A NEW technique involving ultrasounds allows for the removal of kidney stones without anaesthesia. The incidence of kidney stones is increasing, and up to 50% of patients who experience kidney stones will experience a recurrence within 5 years and, furthermore, nearly one-fourth of patients with kidney stones eventually require surgery. Unlike the current standard procedure, shock wave lithotripsy, which requires sedation, this new technique is painless and can be done while the patient is awake. The physician places a handheld transducer on the skin and directs ultrasound waves towards the stone. The stones can either be moved and repositioned in a way that promotes their passage (ultrasound propulsion) or broken up (burst wave lithotripsy).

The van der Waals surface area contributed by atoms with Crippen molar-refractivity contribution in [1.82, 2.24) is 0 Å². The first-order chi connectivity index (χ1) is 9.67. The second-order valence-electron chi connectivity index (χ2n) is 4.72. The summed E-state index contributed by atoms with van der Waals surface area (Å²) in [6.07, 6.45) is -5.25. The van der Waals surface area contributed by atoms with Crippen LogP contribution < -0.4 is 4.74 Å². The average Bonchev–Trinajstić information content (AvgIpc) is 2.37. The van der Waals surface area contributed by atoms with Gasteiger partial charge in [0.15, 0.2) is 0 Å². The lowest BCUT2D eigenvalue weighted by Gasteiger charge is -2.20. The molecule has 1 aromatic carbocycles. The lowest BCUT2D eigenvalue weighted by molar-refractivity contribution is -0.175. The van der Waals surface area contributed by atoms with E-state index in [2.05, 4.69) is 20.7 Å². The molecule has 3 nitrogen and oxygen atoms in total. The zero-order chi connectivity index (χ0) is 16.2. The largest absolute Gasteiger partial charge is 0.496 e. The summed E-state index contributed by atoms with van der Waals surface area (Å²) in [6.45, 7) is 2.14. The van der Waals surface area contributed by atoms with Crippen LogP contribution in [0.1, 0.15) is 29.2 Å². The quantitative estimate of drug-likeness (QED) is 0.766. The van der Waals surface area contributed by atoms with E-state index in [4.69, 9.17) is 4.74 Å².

The development of this technique started through a National Aeronautics and Space Administration (NASA)-funded study to find out if kidney stones could be moved or broken up without anaesthesia on long space flights. Lead author Kennedy Hall, University of Washington Medical Center, Seattle, USA, and their team conducted a study to test the feasibility of the technique in unanaesthetised patients. Out of the 29 participants, 16 were treated with propulsion, and 13 were treated with a combination of propulsion and burst wave lithotripsy. The stones moved in 19 patients, and in two patients they moved out of the ureter into the bladder. In seven cases, the stones were fragmented through burst wave lithotripsy. At a 2-week follow-up, 86% of patients whose stones were located closer to the bladder had passed the stones, with an average time of approximately 4 days.
The team hopes that this technique can be used in a clinic or emergency room setting. The next step for the researchers would be a clinical trial with control group, to evaluate to which degree the technique aids stone passage.